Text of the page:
Category: Georgetown Faces

Title: Amanda Scott (C’19)

Date Published: August 8, 2018
Amanda Scott smiles for the camera on the front lawn.
Amanda Scott is an alumna of the College.

“My path to the Hilltop has not just been one of a first-generation and low-income student, but nontraditional one in every sense of the word. I never thought I would go to college, much less one as world renowned as Georgetown.

I was born and raised in a working class family in Mobile, Alabama, mostly by my mother who worked at Walmart. My father dropped out of school before the ninth grade to work as a sandblaster.

I was home-schooled, mostly self taught, and I didn’t earn my GED until I was 20 years old. Neither of my parents could have ever prepared me for Georgetown. They couldn’t have afforded to send me to preparatory schools and hire private tutors for me to study for the ACT or SAT. So I ended up enrolling in my local community college.

It was only after maintaining a 4.0 in community college that I began to realize that I was capable of succeeding in college and transferring to a top four-year university. I chose Georgetown because of its location in the nation’s capital, its commitment to public service and its resources for first-generation and low-income students.

Adjusting to the academic rigor and student culture at Georgetown was never going to be easy. There have been many days where I have found myself doubting whether I could make it here. But Georgetown saw that I had it in me.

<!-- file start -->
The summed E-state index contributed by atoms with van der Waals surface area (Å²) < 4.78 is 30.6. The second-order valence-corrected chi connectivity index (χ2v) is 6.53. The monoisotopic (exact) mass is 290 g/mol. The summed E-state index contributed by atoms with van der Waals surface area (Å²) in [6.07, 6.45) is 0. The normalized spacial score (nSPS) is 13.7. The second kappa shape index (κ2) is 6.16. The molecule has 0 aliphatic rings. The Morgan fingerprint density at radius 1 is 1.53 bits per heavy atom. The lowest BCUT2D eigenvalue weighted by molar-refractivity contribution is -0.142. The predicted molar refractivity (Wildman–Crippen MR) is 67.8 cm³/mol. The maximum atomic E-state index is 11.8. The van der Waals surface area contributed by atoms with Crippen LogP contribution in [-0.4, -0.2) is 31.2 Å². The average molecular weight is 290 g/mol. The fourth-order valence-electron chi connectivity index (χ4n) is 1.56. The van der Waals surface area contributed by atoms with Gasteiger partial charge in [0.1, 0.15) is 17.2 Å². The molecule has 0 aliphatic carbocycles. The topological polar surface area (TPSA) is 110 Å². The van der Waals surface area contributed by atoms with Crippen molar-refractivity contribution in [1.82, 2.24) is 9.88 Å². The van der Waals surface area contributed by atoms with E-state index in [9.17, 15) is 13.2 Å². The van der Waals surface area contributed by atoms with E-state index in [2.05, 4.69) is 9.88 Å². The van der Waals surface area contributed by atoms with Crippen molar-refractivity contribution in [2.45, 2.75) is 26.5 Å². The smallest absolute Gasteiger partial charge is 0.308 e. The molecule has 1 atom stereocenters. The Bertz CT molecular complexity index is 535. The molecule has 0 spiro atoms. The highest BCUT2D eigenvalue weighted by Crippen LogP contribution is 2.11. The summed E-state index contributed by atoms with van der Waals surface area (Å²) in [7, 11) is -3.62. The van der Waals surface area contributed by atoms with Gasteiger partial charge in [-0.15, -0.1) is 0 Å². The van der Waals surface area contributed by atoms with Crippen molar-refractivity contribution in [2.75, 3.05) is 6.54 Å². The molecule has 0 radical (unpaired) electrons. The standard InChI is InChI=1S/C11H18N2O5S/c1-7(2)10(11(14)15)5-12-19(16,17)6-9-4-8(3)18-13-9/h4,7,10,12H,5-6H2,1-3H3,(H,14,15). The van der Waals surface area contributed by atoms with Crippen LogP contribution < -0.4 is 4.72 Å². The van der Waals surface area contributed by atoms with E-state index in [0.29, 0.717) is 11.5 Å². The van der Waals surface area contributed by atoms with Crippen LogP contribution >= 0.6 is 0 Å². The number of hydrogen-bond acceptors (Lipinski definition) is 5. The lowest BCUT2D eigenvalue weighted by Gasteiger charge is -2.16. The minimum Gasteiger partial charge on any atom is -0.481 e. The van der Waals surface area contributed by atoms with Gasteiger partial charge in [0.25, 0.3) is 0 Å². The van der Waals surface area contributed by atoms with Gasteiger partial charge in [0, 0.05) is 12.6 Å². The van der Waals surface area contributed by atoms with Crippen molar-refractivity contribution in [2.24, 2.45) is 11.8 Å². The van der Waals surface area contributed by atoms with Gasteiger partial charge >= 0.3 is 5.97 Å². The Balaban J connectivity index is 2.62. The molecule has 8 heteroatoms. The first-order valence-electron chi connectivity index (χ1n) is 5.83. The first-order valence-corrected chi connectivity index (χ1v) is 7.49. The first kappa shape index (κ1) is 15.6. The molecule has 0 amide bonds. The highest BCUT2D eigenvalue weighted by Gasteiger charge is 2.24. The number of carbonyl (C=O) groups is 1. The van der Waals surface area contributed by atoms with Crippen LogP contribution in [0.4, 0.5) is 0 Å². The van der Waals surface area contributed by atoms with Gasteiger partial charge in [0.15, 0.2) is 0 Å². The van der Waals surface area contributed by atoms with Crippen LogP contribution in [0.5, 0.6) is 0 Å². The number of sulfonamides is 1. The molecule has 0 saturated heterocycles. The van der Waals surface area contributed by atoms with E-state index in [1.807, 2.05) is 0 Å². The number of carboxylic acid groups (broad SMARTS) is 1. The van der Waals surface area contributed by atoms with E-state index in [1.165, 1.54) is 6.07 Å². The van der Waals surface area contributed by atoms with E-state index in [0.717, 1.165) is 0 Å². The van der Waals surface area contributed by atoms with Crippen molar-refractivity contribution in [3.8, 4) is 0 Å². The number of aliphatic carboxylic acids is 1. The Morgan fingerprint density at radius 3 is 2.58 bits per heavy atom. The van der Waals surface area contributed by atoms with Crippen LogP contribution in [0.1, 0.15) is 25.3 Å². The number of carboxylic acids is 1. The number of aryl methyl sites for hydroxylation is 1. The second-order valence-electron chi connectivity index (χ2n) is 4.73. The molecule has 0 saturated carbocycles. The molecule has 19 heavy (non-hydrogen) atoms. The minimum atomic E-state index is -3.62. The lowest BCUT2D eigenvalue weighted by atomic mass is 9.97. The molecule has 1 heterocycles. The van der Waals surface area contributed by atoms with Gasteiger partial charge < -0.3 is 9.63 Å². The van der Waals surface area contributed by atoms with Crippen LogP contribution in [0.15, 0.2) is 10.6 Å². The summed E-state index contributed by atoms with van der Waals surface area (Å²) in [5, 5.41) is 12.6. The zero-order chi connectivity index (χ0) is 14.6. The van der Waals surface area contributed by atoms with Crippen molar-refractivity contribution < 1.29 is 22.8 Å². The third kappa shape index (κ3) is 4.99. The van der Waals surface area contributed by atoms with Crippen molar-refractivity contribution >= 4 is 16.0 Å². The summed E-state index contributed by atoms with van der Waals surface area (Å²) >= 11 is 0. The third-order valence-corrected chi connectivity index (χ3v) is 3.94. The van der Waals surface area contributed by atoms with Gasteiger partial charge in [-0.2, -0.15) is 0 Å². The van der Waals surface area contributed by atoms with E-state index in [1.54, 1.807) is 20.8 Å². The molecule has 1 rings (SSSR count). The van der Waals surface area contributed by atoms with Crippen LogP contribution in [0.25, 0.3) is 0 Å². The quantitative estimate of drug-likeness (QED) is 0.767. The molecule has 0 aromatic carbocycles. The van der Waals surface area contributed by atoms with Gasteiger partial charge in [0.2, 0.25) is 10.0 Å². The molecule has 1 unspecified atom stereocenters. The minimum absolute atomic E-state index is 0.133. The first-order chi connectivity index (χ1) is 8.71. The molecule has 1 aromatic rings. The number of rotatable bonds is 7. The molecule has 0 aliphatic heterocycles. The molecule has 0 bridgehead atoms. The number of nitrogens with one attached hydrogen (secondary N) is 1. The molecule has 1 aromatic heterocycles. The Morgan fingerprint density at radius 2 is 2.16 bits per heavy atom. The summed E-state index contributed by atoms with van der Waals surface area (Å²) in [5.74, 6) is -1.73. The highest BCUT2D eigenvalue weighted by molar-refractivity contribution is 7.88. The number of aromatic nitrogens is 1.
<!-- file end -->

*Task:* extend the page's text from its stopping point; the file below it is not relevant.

Georgetown saw in me a smart, compassionate woman from a socioeconomically and educationally disadvantaged background with the desire to learn and to serve others. And the Georgetown Scholarship Program provided me with the tools and resources, and the supportive and encouraging community, to be able to see that in myself, too. Looking back on my path to Georgetown, with its upward hills, sharp curves and all, I wouldn’t have taken any other road.”

 

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As Georgetown celebrates the 50 years it has committed to providing high-quality education to first-generation, low-income and underrepresented students, members of the university community reflect on their Georgetown experience through three programs – the Community Scholars Program, Georgetown Scholarship Program and First-Generation Faculty & Staff Initiative. Click through for more of the Georgetown Faces that make up these programs.

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